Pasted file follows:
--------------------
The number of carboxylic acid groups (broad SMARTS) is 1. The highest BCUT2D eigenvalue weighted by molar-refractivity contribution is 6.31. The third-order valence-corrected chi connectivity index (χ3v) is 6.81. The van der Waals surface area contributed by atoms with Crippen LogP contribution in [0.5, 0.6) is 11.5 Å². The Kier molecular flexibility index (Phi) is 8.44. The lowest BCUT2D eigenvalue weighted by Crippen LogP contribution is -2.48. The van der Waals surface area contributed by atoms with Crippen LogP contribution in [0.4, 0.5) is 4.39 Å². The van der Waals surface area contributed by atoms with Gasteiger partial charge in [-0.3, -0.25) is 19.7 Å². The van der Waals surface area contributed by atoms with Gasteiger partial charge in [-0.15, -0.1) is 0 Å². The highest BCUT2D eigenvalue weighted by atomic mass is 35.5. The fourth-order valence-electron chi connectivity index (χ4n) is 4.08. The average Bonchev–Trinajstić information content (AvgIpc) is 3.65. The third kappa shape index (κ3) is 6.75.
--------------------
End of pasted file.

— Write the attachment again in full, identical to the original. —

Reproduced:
The number of carboxylic acid groups (broad SMARTS) is 1. The highest BCUT2D eigenvalue weighted by molar-refractivity contribution is 6.31. The third-order valence-corrected chi connectivity index (χ3v) is 6.81. The van der Waals surface area contributed by atoms with Crippen LogP contribution in [0.5, 0.6) is 11.5 Å². The Kier molecular flexibility index (Phi) is 8.44. The lowest BCUT2D eigenvalue weighted by Crippen LogP contribution is -2.48. The van der Waals surface area contributed by atoms with Crippen LogP contribution in [0.4, 0.5) is 4.39 Å². The van der Waals surface area contributed by atoms with Gasteiger partial charge in [-0.3, -0.25) is 19.7 Å². The van der Waals surface area contributed by atoms with Gasteiger partial charge in [-0.15, -0.1) is 0 Å². The highest BCUT2D eigenvalue weighted by atomic mass is 35.5. The fourth-order valence-electron chi connectivity index (χ4n) is 4.08. The average Bonchev–Trinajstić information content (AvgIpc) is 3.65. The third kappa shape index (κ3) is 6.75.